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‘A big step back to normal’ | Coronavirus Newsletter

Plus, how we’ll know when the pandemic is over

At Skippack Pharmacy in Skippack, Pa., pharmacist Mayank Amin with vaccine doses.
At Skippack Pharmacy in Skippack, Pa., pharmacist Mayank Amin with vaccine doses.Read moreELIZABETH ROBERTSON / Staff Photographer

The gist: Everyone’s asking when the pandemic will be over. Thanks to vaccines, the share of the population protected from severe COVID-19 continues to grow. That trend has infectious disease experts predicting that sometime in the not-so-distant future, the disease will become “endemic” — still circulating, yet not out of control.

And this week’s government approval of Pfizer’s two-dose vaccine for children ages 5 to 11 is a critical move toward a return to normalcy. “This is a big step back to normal, and I’m very excited,” Public Health Commissioner Cheryl Bettigole said Wednesday.

📥 We want to know what the end means for you: What are you most looking forward to doing again? Tell our health reporters, and we’ll feature some answers in next week’s newsletter.

— Kelly O’Shea (@kelloshea,

Philadelphia has ordered 20,000 doses of the newly approved pediatric coronavirus vaccine and is instructing providers to begin administering shots as soon as they are able, Bettigole said. Doses will be available at city-run community clinics, pharmacies, and health centers. But smaller patients — with smaller doses and smaller needles — require a different approach that has pediatricians scrambling.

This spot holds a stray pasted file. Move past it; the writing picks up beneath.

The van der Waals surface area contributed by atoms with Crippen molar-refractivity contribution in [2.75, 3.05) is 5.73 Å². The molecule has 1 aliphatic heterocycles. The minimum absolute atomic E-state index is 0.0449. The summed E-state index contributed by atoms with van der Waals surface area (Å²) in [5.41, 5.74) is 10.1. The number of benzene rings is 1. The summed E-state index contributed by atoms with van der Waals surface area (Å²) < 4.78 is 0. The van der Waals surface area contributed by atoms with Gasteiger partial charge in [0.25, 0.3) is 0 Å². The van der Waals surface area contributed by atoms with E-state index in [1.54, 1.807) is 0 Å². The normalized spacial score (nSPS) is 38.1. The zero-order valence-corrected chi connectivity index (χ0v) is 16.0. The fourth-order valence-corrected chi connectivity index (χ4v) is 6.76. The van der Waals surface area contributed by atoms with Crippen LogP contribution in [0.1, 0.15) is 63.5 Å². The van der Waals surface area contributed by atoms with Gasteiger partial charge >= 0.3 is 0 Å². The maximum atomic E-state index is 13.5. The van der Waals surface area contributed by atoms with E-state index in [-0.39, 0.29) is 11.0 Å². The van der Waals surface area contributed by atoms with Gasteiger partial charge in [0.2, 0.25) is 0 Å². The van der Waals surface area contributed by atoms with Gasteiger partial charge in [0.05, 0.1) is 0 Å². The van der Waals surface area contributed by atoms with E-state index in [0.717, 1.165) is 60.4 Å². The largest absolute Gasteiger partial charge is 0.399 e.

1. Philly-area parents are relieved as children get their first doses.

  2. What are the side effects in kids? And more of your questions answered.

  3. Why children who’ve already had COVID-19 still need to get vaccinated.

What you need to know:

🏙️ Philly is less vaccinated than the suburbs, but those counties’ COVID-19 cases are higher. City health officials believe masking may be making the difference.

⛹️ All Philadelphia School District athletes must be fully vaccinated against COVID-19. Those who do not provide proof of inoculation or qualify for an exemption will not be able to participate in sports, district officials said.

🏫 Thousands of Penn students have failed to comply with COVID-19 testing or proof of immunization. The university said it will prevent those students from registering for spring classes and from entering campus buildings.

😷 Council Rock has granted mask exemptions to 20% of its students. Cheltenham hasn’t had any. Here’s how the mask debate continues to play out in Pennsylvania.

🗓️ Pennsylvania is offering state employees five days of paid leave for getting fully vaccinated against COVID-19 by the end of the year.

Local coronavirus numbers

📈 No Pennsylvania counties have reported increases in daily new case counts in the last two weeks. Track the latest data here.

Helpful resources

  1. A Philly pediatrician addresses parents’ fears on the COVID-19 vaccine for kids.

  2. What you need to know about COVID-19 booster shots.

  3. What you need to know about getting vaccinated if you’re undocumented.

A dose of diversion: Guide to the Free Library of Philadelphia

Chances are, you’re underutilizing the Free Library of Philadelphia. The library, which has more than 50 branches across the city, has a lot more than books. Here are all of the things your library card gets you in Philadelphia — from knitting needles to guitars to yoga equipment — and how to get one (hint: it’s easy and free).

🦃 The Thanksgiving Day Parade is back in Philly this year.

🍎 Apple Weekend at Peddler’s Village and other fun things to do with kids in Philly this week.

🥣 Diwali, celebrated this year on Nov. 4, shines bright with this dessert recipe passed down by family tradition.

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